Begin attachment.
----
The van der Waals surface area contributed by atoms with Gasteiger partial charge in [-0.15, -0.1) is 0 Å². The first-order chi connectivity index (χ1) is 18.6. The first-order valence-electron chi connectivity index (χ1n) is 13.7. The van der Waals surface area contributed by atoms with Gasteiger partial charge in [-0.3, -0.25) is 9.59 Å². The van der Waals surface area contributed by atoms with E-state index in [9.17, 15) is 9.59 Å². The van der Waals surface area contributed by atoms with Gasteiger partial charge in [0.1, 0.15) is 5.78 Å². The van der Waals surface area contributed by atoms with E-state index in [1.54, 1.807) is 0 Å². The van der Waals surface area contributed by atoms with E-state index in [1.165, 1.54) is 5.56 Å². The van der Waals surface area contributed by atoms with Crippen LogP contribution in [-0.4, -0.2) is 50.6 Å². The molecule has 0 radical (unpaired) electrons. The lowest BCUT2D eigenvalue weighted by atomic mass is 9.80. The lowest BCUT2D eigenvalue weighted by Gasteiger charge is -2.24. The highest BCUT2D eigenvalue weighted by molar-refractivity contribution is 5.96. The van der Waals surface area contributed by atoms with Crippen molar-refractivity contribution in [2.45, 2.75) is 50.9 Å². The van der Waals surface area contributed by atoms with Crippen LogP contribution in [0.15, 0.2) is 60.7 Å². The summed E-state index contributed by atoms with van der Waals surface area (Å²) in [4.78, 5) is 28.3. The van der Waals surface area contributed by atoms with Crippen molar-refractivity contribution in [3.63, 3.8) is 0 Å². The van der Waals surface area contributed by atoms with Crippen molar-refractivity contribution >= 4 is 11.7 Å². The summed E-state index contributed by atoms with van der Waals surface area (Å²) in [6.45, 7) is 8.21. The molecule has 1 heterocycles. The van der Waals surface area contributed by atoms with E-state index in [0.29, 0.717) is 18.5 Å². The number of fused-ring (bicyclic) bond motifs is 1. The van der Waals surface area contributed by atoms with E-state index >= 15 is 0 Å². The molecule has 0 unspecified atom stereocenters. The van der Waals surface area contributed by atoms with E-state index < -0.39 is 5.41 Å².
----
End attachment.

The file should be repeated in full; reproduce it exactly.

The van der Waals surface area contributed by atoms with Gasteiger partial charge in [-0.15, -0.1) is 0 Å². The first-order chi connectivity index (χ1) is 18.6. The first-order valence-electron chi connectivity index (χ1n) is 13.7. The van der Waals surface area contributed by atoms with Gasteiger partial charge in [-0.3, -0.25) is 9.59 Å². The van der Waals surface area contributed by atoms with E-state index in [9.17, 15) is 9.59 Å². The van der Waals surface area contributed by atoms with Gasteiger partial charge in [0.1, 0.15) is 5.78 Å². The van der Waals surface area contributed by atoms with E-state index in [1.54, 1.807) is 0 Å². The van der Waals surface area contributed by atoms with E-state index in [1.165, 1.54) is 5.56 Å². The van der Waals surface area contributed by atoms with Crippen LogP contribution in [-0.4, -0.2) is 50.6 Å². The molecule has 0 radical (unpaired) electrons. The lowest BCUT2D eigenvalue weighted by atomic mass is 9.80. The lowest BCUT2D eigenvalue weighted by Gasteiger charge is -2.24. The highest BCUT2D eigenvalue weighted by molar-refractivity contribution is 5.96. The van der Waals surface area contributed by atoms with Crippen molar-refractivity contribution in [2.45, 2.75) is 50.9 Å². The van der Waals surface area contributed by atoms with Crippen LogP contribution in [0.15, 0.2) is 60.7 Å². The summed E-state index contributed by atoms with van der Waals surface area (Å²) in [4.78, 5) is 28.3. The van der Waals surface area contributed by atoms with Crippen molar-refractivity contribution in [3.63, 3.8) is 0 Å². The van der Waals surface area contributed by atoms with Crippen molar-refractivity contribution >= 4 is 11.7 Å². The summed E-state index contributed by atoms with van der Waals surface area (Å²) in [6.45, 7) is 8.21. The molecule has 1 heterocycles. The van der Waals surface area contributed by atoms with E-state index in [0.29, 0.717) is 18.5 Å². The number of fused-ring (bicyclic) bond motifs is 1. The van der Waals surface area contributed by atoms with E-state index >= 15 is 0 Å². The molecule has 0 unspecified atom stereocenters. The van der Waals surface area contributed by atoms with E-state index < -0.39 is 5.41 Å².